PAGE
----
Beauty meets beasts
After making his name with such hyper-violent entries as the remake of Dawn of the Dead, 300 and The Watchmen, director Zack Snyder seems at first an odd choice to helm an animated kiddie film about owls. Then again, the latter two of those films were pretty much cartoons anyway. But with his eye for stylized mayhem and a crack team of animators (the folks of the Animal Logic CGI studio, those of the Happy Feet), Snyder does a slam-bang job of bringing the first three books of Kathryn Lasky’s popular children’s series to virtual life. Damn near literally, with some very impressive animation, particularly with the eyes and facial expressions, that conveys the emotions of the feathered characters.
In fact, it’s pretty sad that we’re getting more expressiveness from cartoons these days than from the botoxed ciphers who pass as actors.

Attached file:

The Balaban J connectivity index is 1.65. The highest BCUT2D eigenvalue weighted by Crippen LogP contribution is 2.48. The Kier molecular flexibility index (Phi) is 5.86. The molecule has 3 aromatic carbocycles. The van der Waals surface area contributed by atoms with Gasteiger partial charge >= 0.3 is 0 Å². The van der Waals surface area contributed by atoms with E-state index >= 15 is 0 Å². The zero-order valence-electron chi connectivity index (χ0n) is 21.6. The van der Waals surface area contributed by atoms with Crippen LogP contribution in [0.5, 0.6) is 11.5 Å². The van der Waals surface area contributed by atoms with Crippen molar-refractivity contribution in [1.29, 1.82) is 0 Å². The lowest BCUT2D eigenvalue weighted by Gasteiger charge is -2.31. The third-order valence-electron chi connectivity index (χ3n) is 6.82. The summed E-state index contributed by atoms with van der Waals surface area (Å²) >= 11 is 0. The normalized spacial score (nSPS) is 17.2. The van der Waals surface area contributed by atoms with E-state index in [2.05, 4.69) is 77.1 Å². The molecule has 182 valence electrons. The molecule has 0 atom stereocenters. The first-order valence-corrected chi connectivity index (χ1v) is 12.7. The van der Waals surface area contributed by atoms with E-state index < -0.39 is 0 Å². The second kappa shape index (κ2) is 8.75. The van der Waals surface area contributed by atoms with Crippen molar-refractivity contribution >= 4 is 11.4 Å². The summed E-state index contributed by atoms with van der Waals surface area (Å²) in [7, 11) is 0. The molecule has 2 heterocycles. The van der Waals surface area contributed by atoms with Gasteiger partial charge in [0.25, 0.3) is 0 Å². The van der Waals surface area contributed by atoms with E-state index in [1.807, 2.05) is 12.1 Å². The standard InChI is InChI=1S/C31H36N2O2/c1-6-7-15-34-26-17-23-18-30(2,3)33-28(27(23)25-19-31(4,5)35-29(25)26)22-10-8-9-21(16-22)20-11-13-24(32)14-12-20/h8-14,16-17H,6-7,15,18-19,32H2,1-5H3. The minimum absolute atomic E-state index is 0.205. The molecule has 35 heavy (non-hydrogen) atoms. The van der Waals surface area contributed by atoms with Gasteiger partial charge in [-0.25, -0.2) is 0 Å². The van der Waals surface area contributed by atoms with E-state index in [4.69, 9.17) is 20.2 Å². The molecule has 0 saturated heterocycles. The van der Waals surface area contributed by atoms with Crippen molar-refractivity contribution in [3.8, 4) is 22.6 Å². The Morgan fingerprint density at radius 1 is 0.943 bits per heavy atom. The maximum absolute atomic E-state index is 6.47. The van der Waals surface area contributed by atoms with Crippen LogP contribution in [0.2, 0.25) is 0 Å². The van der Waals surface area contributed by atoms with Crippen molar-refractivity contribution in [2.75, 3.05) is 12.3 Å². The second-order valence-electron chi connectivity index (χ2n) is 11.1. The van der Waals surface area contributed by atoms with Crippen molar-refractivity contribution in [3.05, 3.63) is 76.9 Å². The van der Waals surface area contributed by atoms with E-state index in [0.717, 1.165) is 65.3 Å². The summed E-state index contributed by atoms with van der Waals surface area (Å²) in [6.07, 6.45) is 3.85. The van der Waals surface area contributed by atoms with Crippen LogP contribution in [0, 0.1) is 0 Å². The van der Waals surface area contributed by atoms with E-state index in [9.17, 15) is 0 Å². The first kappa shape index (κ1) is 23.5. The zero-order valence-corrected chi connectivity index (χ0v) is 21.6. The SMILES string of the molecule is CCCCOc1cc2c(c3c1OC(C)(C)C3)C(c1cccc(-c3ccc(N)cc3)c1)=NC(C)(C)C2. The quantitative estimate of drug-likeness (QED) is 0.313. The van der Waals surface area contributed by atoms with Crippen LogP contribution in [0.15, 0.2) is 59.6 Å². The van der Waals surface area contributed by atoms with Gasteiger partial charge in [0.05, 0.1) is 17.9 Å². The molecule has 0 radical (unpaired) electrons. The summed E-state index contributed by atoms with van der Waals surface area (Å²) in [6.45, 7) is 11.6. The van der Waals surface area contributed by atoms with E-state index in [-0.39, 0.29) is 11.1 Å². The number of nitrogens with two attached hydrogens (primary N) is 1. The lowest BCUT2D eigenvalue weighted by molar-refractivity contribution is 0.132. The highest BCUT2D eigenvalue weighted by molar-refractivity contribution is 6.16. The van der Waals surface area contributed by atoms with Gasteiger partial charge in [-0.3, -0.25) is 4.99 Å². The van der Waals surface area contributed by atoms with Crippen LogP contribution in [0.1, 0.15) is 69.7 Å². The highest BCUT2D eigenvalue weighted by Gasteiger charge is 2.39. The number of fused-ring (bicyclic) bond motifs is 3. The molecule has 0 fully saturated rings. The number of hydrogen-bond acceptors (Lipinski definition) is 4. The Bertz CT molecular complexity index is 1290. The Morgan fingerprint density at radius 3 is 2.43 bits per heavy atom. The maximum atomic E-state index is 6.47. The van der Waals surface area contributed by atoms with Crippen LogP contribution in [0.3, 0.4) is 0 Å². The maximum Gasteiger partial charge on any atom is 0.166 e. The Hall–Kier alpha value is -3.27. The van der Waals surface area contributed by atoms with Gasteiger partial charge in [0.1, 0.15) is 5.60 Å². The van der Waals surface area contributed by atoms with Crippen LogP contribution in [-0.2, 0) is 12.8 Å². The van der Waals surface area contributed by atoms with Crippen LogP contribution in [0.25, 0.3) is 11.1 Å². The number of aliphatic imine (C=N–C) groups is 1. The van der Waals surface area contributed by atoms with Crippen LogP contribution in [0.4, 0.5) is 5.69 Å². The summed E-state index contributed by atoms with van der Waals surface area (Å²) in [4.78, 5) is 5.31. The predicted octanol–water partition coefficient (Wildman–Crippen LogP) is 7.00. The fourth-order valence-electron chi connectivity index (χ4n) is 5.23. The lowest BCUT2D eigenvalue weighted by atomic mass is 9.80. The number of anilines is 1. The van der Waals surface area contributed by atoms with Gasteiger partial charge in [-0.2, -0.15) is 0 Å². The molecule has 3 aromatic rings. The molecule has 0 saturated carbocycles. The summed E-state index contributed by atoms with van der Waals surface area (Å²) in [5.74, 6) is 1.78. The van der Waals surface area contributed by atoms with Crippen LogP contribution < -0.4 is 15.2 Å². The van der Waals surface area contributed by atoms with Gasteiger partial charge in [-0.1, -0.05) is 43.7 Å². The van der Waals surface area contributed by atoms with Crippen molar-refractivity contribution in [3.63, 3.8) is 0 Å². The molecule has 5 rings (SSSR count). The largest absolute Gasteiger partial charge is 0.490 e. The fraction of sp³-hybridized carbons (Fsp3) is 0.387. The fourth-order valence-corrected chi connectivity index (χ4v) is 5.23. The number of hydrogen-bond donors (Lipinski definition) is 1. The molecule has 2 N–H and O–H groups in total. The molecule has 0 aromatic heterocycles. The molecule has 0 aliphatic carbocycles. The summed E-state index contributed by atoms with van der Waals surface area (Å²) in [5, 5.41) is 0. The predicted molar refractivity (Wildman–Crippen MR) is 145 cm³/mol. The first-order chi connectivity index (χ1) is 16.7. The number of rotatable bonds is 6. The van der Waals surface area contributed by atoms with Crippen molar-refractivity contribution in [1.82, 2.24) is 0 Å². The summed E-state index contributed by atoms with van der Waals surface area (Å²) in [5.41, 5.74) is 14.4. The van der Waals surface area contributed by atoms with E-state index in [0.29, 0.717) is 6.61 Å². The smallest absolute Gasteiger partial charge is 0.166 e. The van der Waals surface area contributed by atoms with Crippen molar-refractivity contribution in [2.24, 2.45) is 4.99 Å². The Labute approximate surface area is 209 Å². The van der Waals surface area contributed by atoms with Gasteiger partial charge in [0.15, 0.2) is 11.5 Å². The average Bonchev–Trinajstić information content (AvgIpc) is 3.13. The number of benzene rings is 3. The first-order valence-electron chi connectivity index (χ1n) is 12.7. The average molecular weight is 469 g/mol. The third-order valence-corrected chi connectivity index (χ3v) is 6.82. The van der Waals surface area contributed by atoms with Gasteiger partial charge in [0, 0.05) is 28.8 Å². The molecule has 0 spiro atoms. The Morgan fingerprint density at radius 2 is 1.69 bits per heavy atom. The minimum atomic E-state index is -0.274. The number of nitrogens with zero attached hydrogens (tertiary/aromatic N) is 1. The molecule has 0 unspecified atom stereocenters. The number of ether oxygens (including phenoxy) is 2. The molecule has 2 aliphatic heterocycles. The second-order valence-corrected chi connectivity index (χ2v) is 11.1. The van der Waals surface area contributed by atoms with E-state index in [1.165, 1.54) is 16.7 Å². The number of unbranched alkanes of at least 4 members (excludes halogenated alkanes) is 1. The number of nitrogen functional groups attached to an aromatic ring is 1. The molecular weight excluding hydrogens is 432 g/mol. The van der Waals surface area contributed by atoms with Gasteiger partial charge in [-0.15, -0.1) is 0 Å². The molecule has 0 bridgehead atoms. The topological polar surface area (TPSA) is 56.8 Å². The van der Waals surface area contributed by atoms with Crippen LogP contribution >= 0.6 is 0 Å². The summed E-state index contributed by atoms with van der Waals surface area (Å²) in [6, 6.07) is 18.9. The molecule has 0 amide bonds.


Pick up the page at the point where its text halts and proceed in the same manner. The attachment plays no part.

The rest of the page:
Too bad there’s not really a story to back up the visuals. Here we have a young owl from the boonies who is swept up in a longstanding feud between the forces of good and evil, mentored by a scarred veteran of the last epic battle, who is led to master an unsuspected inner power he must use to sweep in at the last minute and take the team to victory. Yep, it’s pretty much nothing more or less than Star Wars with owls. No heavy lifting here with the narrative.
But then, I suppose that isn’t really a concern with a kids’ film. What may be a concern for some parents, however, is the dark nature of the proceedings. Taking a note from nature, it is pretty brutal. Feathers fly and owls die. But also like nature, it’s very beautiful at times, as Snyder’s scenic palette dips alternately between the pastoral hues of Maxfield Parrish and hellish furnaces of Hieronymus Bosch. And this was the 2-D version; it could be even more impressive in 3-D